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Originally Posted by demolition_man View Post
I had a similar issue when installing my kitchen island last year. I actually installed wiremold right under the countertop overhang since I didn't want receptacles in the nice finished island side panels.

For GFI protection, the inspector didn't like the idea of a dead-front GFI in the basement (or inside the island). He wanted the GFI reset button easily accessible. But he did suggest that I instead use a GFI breaker in the main panel, which is what I did. $35 for a GFI breaker wasn't cheap, but it works and it was approved. Might be an idea.
Yes, some inspectors like to re-engineer every job regardless of whether the installed product is code compliant or not. There are many times where there is more than one way to do a job and stay in compliance with the NEC.
 
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Old 04-22-10, 10:39 PM
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I just don't want to get off track here for a moment but I will address to the OP {Jaspers} real quick.,

Was this island is afterthought during kitchen remodel or it was from begain in the remodel time?

If this was afterthought it can get little tricky due the codes will address the specfic size of island overhang.

Anyway this what I done with new kitchen or major remodel in Kitchen area if they going to install the island there is two way I run the RCD { GFCI } it will be standard RCD receptale at the island location or have RCD on the kitchen wall and run that circuit to the island only and that way you can use the standard recetaple.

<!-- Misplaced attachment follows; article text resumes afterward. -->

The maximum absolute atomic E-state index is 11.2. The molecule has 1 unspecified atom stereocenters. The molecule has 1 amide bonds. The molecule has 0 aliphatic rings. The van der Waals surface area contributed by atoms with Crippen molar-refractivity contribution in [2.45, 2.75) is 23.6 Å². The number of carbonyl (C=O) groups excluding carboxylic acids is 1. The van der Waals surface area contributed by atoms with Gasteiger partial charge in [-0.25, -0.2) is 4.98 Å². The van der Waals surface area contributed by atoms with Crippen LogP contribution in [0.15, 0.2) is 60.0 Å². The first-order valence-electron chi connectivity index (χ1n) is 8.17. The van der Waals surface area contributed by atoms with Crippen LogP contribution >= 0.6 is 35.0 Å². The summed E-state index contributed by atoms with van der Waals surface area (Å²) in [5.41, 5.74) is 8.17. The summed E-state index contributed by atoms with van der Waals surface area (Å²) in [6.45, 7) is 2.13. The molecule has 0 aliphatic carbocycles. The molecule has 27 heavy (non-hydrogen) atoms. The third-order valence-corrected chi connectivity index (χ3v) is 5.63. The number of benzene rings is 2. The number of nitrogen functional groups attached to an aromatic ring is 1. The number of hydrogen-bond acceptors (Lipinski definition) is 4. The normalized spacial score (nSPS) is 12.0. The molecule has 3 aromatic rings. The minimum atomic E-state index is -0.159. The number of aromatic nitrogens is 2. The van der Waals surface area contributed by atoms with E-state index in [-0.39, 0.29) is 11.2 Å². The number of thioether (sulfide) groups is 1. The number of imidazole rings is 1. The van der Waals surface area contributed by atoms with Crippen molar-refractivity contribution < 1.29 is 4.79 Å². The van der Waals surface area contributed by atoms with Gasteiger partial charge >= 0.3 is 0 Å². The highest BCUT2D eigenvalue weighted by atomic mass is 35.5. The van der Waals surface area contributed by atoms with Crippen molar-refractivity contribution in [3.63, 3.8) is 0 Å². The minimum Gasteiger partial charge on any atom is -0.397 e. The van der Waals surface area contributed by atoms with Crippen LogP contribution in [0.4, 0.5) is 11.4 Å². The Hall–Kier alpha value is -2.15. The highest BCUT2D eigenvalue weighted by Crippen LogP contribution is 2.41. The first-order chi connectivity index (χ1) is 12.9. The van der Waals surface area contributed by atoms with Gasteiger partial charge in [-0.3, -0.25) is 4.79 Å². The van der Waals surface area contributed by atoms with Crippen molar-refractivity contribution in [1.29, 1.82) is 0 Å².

Now for the inspectors they have final call the way they want to order meet the codes { sometime I just don't like it and I just politely talk to them and explain the situation sometime they will work into the situauton and some don't }

Merci,Marc
 
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Old 04-23-10, 01:02 PM
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Originally Posted by ElectricJoeNJ View Post
Perfect example of why some inspectors can be absolute morons. What the heck is the difference between a dead front GFI inside the island which is pretty acccesbile, or a GFI breaker in a panel thats probably not even close to the kitchen. ???? Im sorry, but some inspectors just rub me the wrong way.
I agree with you, but on the other hand, we've probably all had the experience of a friend or relative who said "The outside/bathroom/(half the) kitchen outlets haven't worked since we moved in". So you go snooping around and find the GFCI in the powder room that is never used, or on the basement ceiling, that controls those outlets. I suspect some inspectors are interested not just in code compliance, but idiot-proofing, and that bar can be ridiculously high.